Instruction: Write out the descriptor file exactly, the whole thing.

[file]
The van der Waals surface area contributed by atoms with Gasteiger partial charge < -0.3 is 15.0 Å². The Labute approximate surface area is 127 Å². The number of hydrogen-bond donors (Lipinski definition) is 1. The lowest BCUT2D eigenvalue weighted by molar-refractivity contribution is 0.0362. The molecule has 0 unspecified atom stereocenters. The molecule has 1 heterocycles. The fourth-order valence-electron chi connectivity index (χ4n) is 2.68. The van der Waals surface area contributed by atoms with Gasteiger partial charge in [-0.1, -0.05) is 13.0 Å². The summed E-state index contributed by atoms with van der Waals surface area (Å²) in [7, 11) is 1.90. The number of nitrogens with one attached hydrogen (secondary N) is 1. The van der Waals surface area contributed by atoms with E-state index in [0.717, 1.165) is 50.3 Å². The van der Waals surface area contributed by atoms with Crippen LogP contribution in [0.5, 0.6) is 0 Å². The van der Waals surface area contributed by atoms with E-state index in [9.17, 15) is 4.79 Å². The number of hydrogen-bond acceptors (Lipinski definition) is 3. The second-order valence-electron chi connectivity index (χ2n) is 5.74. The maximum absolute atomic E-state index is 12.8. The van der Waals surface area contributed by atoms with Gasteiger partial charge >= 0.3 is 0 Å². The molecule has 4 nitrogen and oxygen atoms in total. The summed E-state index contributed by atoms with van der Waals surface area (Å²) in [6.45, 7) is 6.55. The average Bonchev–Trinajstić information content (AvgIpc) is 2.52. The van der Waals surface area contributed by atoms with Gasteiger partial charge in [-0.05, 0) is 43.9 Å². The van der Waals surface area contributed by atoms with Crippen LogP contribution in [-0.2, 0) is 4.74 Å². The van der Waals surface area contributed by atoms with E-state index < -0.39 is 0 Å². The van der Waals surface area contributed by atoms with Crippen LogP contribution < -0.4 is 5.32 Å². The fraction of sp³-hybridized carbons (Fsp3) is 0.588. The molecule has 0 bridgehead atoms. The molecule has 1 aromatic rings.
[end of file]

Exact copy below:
The van der Waals surface area contributed by atoms with Gasteiger partial charge < -0.3 is 15.0 Å². The Labute approximate surface area is 127 Å². The number of hydrogen-bond donors (Lipinski definition) is 1. The lowest BCUT2D eigenvalue weighted by molar-refractivity contribution is 0.0362. The molecule has 0 unspecified atom stereocenters. The molecule has 1 heterocycles. The fourth-order valence-electron chi connectivity index (χ4n) is 2.68. The van der Waals surface area contributed by atoms with Gasteiger partial charge in [-0.1, -0.05) is 13.0 Å². The summed E-state index contributed by atoms with van der Waals surface area (Å²) in [7, 11) is 1.90. The number of nitrogens with one attached hydrogen (secondary N) is 1. The van der Waals surface area contributed by atoms with E-state index in [0.717, 1.165) is 50.3 Å². The van der Waals surface area contributed by atoms with Crippen LogP contribution in [0.5, 0.6) is 0 Å². The van der Waals surface area contributed by atoms with E-state index in [9.17, 15) is 4.79 Å². The number of hydrogen-bond acceptors (Lipinski definition) is 3. The second-order valence-electron chi connectivity index (χ2n) is 5.74. The maximum absolute atomic E-state index is 12.8. The van der Waals surface area contributed by atoms with Gasteiger partial charge >= 0.3 is 0 Å². The molecule has 4 nitrogen and oxygen atoms in total. The summed E-state index contributed by atoms with van der Waals surface area (Å²) in [6.45, 7) is 6.55. The average Bonchev–Trinajstić information content (AvgIpc) is 2.52. The van der Waals surface area contributed by atoms with Gasteiger partial charge in [-0.05, 0) is 43.9 Å². The van der Waals surface area contributed by atoms with Crippen LogP contribution in [-0.2, 0) is 4.74 Å². The van der Waals surface area contributed by atoms with E-state index < -0.39 is 0 Å². The van der Waals surface area contributed by atoms with Crippen LogP contribution < -0.4 is 5.32 Å². The fraction of sp³-hybridized carbons (Fsp3) is 0.588. The molecule has 0 bridgehead atoms. The molecule has 1 aromatic rings.